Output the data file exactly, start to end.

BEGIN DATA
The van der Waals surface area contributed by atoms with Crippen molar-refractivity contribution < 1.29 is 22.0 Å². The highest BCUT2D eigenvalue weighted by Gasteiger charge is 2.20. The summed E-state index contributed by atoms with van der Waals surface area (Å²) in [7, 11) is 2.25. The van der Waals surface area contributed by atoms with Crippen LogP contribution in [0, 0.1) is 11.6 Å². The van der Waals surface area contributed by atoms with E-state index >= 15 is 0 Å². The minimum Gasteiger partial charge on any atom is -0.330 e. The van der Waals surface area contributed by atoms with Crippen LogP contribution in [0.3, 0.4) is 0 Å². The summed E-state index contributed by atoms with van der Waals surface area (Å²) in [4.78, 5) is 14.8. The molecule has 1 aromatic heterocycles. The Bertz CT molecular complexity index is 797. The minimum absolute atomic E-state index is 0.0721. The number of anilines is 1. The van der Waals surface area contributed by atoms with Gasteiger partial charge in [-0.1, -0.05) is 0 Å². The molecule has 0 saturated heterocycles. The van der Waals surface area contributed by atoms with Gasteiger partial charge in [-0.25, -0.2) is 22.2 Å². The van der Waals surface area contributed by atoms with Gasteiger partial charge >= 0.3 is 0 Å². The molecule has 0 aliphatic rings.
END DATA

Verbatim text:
The van der Waals surface area contributed by atoms with Crippen molar-refractivity contribution < 1.29 is 22.0 Å². The highest BCUT2D eigenvalue weighted by Gasteiger charge is 2.20. The summed E-state index contributed by atoms with van der Waals surface area (Å²) in [7, 11) is 2.25. The van der Waals surface area contributed by atoms with Crippen LogP contribution in [0, 0.1) is 11.6 Å². The van der Waals surface area contributed by atoms with E-state index >= 15 is 0 Å². The minimum Gasteiger partial charge on any atom is -0.330 e. The van der Waals surface area contributed by atoms with Crippen LogP contribution in [0.3, 0.4) is 0 Å². The summed E-state index contributed by atoms with van der Waals surface area (Å²) in [4.78, 5) is 14.8. The molecule has 1 aromatic heterocycles. The Bertz CT molecular complexity index is 797. The minimum absolute atomic E-state index is 0.0721. The number of anilines is 1. The van der Waals surface area contributed by atoms with Gasteiger partial charge in [-0.1, -0.05) is 0 Å². The molecule has 0 saturated heterocycles. The van der Waals surface area contributed by atoms with Gasteiger partial charge in [-0.25, -0.2) is 22.2 Å². The van der Waals surface area contributed by atoms with Gasteiger partial charge >= 0.3 is 0 Å². The molecule has 0 aliphatic rings.